Slave-Holding as Character Suicide
One of the books I listened to during my leave of absence was the Narrative of the Life of Frederick Douglass. I downloaded the audio free from Librivox, a remarkable website of free, non-professionally recorded books.
The book recounts Douglass’ rise from slavery to an oratorical force for abolition in America. He lived from 1818 to 1895. One of the most striking parts of this autobiography was the story of how slavery injures not only the slave, but the master. It destroys life in both directions, but in different ways. Here is a glimpse of how that happened to the wife of one of his owners, Master Hugh.
Mrs. Hugh had never owned a human being before. And instinctively began to treat Douglass as one—respectfully. She was teaching him how to read. Her husband realized what was happening and forbade her.
She at first lacked the depravity indispensable to shutting me up in mental darkness. It was at least necessary for her to have some training in the exercise of irresponsible power, to make her equal to the task of treating me as though I were a brute.
. . . In entering upon the duties of a slaveholder, she did not seem to perceive that I sustained to her the relation of a mere chattel, and that for her to treat me as a human being was not only wrong, but dangerously so. Slavery proved as injurious to her as it did to me.
When I went there she was a pious, warm, and tender-hearted woman. There was no sorrow or suffering for which she had not a tear. . . . Slavery soon proved its ability to divest her of these heavenly qualities. Under its influence, the tender heart became stone, and the lamb-like disposition gave way to one of tiger-like fierceness.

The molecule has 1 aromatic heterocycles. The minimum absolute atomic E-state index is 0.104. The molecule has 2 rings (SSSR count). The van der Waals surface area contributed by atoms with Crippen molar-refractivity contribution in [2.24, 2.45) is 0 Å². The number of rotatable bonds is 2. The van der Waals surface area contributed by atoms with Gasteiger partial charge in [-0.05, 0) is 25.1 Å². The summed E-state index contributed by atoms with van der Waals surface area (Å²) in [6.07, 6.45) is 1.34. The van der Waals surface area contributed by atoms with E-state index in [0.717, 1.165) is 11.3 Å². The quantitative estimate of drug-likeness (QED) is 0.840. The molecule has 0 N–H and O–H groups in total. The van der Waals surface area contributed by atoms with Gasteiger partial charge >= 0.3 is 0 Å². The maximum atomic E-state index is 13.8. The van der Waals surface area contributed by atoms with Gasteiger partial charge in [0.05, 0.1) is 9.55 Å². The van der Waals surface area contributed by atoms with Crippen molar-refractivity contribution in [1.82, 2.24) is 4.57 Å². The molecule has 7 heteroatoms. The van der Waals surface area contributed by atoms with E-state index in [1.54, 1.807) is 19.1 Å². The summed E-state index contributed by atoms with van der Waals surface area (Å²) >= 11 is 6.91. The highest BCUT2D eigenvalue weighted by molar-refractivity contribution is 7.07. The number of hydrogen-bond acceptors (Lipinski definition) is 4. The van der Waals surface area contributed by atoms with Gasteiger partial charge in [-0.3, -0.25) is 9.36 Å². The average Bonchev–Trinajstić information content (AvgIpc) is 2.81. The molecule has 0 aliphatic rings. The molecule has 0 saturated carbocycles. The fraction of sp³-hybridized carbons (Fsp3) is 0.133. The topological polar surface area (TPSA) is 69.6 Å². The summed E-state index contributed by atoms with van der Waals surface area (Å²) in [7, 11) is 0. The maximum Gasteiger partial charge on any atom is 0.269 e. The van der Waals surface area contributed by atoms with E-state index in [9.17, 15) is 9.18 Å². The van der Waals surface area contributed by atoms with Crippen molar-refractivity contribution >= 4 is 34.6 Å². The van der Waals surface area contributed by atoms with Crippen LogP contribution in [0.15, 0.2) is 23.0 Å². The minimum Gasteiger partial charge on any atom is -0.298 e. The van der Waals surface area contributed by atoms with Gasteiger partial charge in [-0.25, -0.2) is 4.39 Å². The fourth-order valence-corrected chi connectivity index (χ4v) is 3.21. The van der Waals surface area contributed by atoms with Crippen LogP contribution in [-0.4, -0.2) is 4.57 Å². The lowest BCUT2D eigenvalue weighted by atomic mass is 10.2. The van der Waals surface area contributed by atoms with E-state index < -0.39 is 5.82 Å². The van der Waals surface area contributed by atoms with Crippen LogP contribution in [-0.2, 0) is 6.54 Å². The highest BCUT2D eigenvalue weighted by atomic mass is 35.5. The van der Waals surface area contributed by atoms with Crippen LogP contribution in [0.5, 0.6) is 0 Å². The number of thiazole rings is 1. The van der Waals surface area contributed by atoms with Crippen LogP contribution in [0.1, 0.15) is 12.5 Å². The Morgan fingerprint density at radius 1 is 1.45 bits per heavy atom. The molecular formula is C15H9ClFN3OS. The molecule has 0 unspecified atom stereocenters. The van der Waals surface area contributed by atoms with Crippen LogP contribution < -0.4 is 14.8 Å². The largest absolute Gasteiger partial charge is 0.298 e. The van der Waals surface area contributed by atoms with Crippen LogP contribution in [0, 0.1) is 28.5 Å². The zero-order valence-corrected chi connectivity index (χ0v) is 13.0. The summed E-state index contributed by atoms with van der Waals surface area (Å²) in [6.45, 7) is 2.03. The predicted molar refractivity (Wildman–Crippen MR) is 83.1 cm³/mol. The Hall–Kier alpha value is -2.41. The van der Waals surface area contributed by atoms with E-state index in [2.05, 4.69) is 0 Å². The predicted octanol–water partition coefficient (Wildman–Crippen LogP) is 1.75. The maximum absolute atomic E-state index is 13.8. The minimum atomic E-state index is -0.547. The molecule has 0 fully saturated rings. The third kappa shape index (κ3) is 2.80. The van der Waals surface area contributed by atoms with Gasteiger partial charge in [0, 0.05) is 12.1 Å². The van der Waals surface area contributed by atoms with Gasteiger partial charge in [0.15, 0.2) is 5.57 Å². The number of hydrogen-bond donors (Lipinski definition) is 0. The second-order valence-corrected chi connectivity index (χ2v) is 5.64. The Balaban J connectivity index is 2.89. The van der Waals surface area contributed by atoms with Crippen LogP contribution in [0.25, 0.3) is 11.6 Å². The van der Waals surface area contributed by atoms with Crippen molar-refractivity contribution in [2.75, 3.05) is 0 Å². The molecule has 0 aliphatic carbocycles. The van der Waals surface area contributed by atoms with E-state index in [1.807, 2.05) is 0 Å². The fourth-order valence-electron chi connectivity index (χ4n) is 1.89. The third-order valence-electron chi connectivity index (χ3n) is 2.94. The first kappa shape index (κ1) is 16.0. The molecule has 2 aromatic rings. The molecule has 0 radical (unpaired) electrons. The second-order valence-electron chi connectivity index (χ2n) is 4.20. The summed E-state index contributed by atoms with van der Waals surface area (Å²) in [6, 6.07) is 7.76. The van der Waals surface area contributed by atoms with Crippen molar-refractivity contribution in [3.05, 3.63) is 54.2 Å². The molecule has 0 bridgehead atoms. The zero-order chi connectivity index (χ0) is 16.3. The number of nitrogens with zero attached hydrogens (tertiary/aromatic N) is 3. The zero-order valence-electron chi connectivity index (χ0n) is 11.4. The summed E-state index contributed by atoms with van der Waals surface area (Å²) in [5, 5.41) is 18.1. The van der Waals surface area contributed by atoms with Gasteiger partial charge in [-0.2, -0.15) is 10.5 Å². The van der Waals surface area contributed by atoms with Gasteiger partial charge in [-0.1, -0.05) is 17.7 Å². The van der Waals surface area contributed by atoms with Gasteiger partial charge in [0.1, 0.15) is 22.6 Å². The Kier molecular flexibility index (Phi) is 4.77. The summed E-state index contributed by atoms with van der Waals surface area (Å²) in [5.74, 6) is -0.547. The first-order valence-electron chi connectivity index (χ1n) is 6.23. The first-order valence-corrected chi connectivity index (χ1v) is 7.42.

The first step in her downward course was in her ceasing to instruct me. She now commenced to practice her husband’s precepts. She finally became even more violent in her opposition than her husband himself. She was not satisfied with simply doing as well as he had commanded. . . .
Nothing seemed to make her more angry than to see me with a newspaper. She seemed to think that here lay the danger. I have had her rush at me with a face made all up of fury, and snatch from me the newspaper, in a manner that fully revealed her apprehension. She was an apt woman; and a little experience soon demonstrated, to her satisfaction, that education and slavery were incompatible with each other.
(Frederick Douglass, Narrative of the Life of Frederick Douglass, New York: Dover Publications, Inc., 1995, orig. 1885, p. 22).
The lesson for us here is the suicidal effects of sin, not only in the age to come, but now in the destruction of character. Sin is its own curse. And some day God will make it eternal, if we do not take the remedy of Christ.
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